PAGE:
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The word anaphylaxis (ana: backward; phylaxis: guard, or “against protection”) was coined by Paul Portier and Charles Richet, two scientists who unexpectedly induced acute anaphylaxis in their experimental dogs during an attempt to produce vaccines for prophylaxis against a toxin (actinotoxin) from a sea anemone, Actinia sulcata.1 Anaphylaxis is a severe, life-threatening, systemic event caused by immediate hypersensitivity reaction. Although it is relatively infrequent during pregnancy, the potentially fatal effects on the mother and the unborn baby warrant prompt recognition and immediate management. Severe anaphylaxis, in general, affects 1 to 3 per 10,000 population,2 but the incidence during anesthesia is reported to range from as high as 1 in 4000 to 1 in 25,000.3 The prevalence of anaphylaxis in pregnant patients is approximately 3 per 100,000 deliveries.4


Anaphylaxis is a systemic form of immediate hypersensitivity reaction caused by immunoglobulin E (IgE)–mediated release of mediators from mast cells and basophils. Exposure to allergen in a susceptible individual initiates a cascade of events, including activation of helper T-2 cells (TH2 cells) and stimulation of IgE-secreting B cells. IgE then binds to FceRI receptors on mast cells and basophils. After several episodes of exposure to the inciting allergen, a cross-linkage develops between the receptors by the allergen that triggers the mast cells to release mediators, including histamine, tryptase, tumor necrosis factor, and so on. These mediators then produce the serious manifestations of anaphylactic reaction in various organ systems such as the respiratory system (stridor, bronchospasm, hypoxia), cardiovascular system (hypotension, tachycardia, dysrhythmia), cutaneous system (erythema, pruritus, urticaria, angioedema), and gastrointestinal system (nausea, vomiting, diarrhea).5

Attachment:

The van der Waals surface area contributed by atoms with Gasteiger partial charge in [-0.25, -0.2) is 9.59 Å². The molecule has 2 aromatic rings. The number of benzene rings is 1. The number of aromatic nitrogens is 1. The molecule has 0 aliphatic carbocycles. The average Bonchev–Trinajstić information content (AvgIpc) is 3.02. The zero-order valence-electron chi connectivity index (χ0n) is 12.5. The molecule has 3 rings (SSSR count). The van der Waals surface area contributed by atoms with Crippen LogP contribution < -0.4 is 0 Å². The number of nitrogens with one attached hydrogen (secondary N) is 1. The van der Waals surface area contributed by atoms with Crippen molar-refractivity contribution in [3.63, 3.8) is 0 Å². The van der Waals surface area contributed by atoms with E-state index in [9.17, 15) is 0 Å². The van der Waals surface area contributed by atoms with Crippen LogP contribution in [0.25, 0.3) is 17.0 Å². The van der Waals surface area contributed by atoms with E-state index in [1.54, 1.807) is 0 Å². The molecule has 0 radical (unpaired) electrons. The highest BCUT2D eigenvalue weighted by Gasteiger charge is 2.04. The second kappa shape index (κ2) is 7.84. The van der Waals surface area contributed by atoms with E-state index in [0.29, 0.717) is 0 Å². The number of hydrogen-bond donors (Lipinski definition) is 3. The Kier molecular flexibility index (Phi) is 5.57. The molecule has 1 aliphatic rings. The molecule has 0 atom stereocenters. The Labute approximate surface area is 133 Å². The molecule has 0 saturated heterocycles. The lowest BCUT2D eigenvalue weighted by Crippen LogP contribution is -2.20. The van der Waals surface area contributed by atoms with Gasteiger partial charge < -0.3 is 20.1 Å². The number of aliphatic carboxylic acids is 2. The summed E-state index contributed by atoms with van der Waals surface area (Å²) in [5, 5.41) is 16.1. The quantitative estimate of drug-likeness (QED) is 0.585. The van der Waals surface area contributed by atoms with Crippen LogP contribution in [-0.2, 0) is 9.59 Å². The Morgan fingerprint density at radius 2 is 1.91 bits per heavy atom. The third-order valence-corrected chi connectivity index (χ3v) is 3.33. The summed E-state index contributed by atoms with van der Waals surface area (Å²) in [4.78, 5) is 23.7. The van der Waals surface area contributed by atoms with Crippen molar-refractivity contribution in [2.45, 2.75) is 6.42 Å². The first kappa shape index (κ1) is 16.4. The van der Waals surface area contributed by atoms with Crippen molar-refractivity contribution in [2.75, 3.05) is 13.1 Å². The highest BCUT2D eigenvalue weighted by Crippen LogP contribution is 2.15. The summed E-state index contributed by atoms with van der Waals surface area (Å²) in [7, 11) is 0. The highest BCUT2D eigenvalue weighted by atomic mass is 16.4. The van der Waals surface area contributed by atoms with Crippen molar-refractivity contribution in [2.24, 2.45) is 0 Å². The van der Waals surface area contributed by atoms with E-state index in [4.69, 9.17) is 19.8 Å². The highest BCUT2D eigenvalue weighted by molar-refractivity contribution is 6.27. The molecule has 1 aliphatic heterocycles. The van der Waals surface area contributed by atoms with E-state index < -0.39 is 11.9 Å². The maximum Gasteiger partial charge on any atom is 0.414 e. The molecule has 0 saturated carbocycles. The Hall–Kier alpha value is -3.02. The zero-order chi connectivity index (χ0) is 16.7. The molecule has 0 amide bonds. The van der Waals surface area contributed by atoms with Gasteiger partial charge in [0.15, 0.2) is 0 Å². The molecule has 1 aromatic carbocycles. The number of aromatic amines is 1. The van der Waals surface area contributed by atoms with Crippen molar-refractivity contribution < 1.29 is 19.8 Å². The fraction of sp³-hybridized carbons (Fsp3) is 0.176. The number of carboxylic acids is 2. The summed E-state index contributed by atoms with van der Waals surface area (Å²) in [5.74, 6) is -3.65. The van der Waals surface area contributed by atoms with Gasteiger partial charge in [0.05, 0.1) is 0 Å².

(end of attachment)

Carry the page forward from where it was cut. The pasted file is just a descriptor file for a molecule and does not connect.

Pregnant patients are thought to be predisposed to anaphylaxis as a result of alteration in cellular immunity, possibly due to increased level of progesterone.6 Also, increased production of TH2-type cytokine (which initiates the immediate hypersensitivity reaction) by maternal T cells at the fetomaternal interface and simultaneous inhibition of cytokine production from TH1 cells (which normally play a role in allograft rejection) during pregnancy help to maintain the pregnancy and to prevent fetal loss.7,8


During anesthesia, neuromuscular blocking agents (succinylcholine, rocuronium), latex (gloves, tourniquet), and antibiotics (penicillins and other cephalosporins) are implicated as the most common agents in the etiology of anaphylactic reactions. Other less frequently involved agents include colloids, propofol, chlorhexidine, iodinated contrast media, local anesthetics, and so on.9,10

In one of the earliest reports, succinylcholine was implicated to be a causative agent for anaphylaxis in pregnant women.11 Several other agents have since been implicated in obstetric patients, including muscle relaxants,12 anesthetic induction agents,13 bee stings,14 latex,15, 16, 17, and 18 latex and chlorhexidine,19 synthetic colloid solutions,20,21 ranitidine,22,23 iron,24 antivenin after ...

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